You will be redirected back to your article in seconds

The Muppets

Effortlessly blending wised-up, self-reflexive humor with old-fashioned let's-put-on-a-show pizzazz, "The Muppets" is an unexpected treat.

Gary - Jason Segel
Mary - Amy Adams
Tex Richman - Chris Cooper
Executive - Rashida Jones

Effortlessly blending wised-up, self-reflexive humor with old-fashioned let’s-put-on-a-show pizzazz, “The Muppets” is an unexpected treat. Bright and perky, cheeky but never mean-spirited, the seventh Muppet-based theatrical feature finds Kermit the Frog, Miss Piggy and friends emerging from semi-retirement to reclaim the spotlight, just as Disney is banking (but not coasting) on the popularity of Jim Henson’s puppet creations to win back an adoring moviegoing public. Charming musical elements, a cluster of celebrity cameos and a thoroughgoing sense of creative resurgence engendered by Jason Segel and Nicholas Stoller’s smart script should ensure that happy outcome; hecklers will be few.

Joining this year’s “Winnie the Pooh” as an example of a beloved Disney-owned property renewing itself without sullying tradition, “The Muppets” is also the rare sequel conceived as a lovingly crafted tribute from one generation of comedic talent to another. After featuring a line of Henson puppets in their 2008 laffer “Forgetting Sarah Marshall,” Stoller and Segel pitched the concept of a fresh Muppet movie (the first in the 12 years since the flop of “Muppets From Space”), and Disney brought aboard British scribe-helmer James Bobin (“Flight of the Conchords,” “Da Ali G Show”) to direct from the duo’s screenplay.

Whatever one might have expected or feared from a group of funnymen known for their associations with Judd Apatow and Sacha Baron Cohen, the creative team has somehow produced not only a vintage piece of Muppetry, but one of the better screen musicals in recent memory. That much is clear from the sunny opening number, “Life’s a Happy Song,” a soft-shoe setpiece giddily headlined by Midwestern small-towner Gary (Segel) and his puppet pal, Walter, who has nursed a lifelong obsession with the Muppets.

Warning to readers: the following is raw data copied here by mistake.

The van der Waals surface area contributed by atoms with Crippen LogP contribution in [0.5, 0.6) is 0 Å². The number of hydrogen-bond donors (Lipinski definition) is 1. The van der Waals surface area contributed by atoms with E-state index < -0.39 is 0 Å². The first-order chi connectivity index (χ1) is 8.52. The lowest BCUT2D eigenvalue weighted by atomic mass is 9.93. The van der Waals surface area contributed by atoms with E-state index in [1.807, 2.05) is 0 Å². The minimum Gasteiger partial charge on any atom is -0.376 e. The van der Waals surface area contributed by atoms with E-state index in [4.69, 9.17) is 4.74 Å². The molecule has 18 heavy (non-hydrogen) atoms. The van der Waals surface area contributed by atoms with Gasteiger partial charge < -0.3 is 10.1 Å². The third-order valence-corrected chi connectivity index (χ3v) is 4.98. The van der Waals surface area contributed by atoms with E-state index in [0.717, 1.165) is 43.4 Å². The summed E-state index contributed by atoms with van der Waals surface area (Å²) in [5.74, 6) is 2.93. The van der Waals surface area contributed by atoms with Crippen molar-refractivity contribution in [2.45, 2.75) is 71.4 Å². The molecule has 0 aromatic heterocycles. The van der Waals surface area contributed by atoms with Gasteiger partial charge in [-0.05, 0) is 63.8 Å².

Gary and Walter have been like brothers since childdhood, as seen in a growing-up montage that ends with the comical sight of the pint-sized puppet sharing a bedroom with the 6’4″ Segel. When Gary and Mary (Amy Adams), his extremely patient g.f. of 10 years, head to Los Angeles for a week’s vacation, Walter tags along, eager for the chance to visit Hollywood’s historic Muppet Studios. But the Muppets have long since disbanded, the studio lot has fallen into disrepair, and as Walter conveniently learns, the aptly named Tex Richman (Chris Cooper) is scheming to seize the property and drill for oil.

Commenting on every cliche along the way, Gary, Mary and Walter drop in on Kermit, then Fozzie Bear, then Gonzo and Animal and so on, setting plans in motion for a Muppets reunion telethon that will raise the dough needed to save their old home. The lone holdout is the ever-diva-like Miss Piggy, now a Paris fashion-mag editrix still nursing hurt feelings over Kermit’s perpetual lack of romantic initiative. Similarly, Mary increasingly resents that the Muppets are monopolizing her time with Gary, while Walter experiences stage fright at the prospect of performing with his idols for the first time.

From the cheery visual design (Rahel Afiley’s matching Gary-Walter costumes merit special mention) to the upbeat score and songs, which include three fresh tunes by music supervisor Bret McKenzie (of “Conchords” fame), every aspect of the production radiates a sheen of clean-scrubbed optimism. Yet the marvel of “The Muppets” is how often it manages to express the most predictably earnest, wide-eyed sentiments, only to turn around and give them an irreverent poke, without seeming in any way insincere.

If the we-know-we’re-in-a-movie winking goes a bit overboard, the pic fosters considerable goodwill by having much of it delivered by Segel and Adams. (When a seemingly dead-end plot twist causes Mary to squeal, “This is going to be a really short movie,” it helps to have an actress as wholesome yet self-aware as Adams selling the line.) With their features and bodies possessed of a positively Muppet-like elasticity, the thesps couldn’t be more in tune with the silly sensibility at play here, or more game for song-and-dance duty. Still, the strangest musical perf comes courtesy of Cooper, busting out a rap so surreally unmotivated that the bouncy-ball subtitles seem designed to facilitate viewer comprehension rather than to get anyone to actually sing along.

Roster of supporting thesps includes Rashida Jones, Emily Blunt, Sarah Silverman and Zach Galifianakis, while James Carville, Whoopi Goldberg, Selena Gomez, Neil Patrick Harris and, most hilariously, an unbilled Jack Black all pop up briefly as themselves. But the human players never overpower the work of multitasking Muppeteers Steve Whitmire, Eric Jacobson, Dave Goelz, Bill Barretta, David Rudman, Matt Vogel and Peter Linz, whose endearing performances deserve no small credit for this enjoyable throwback.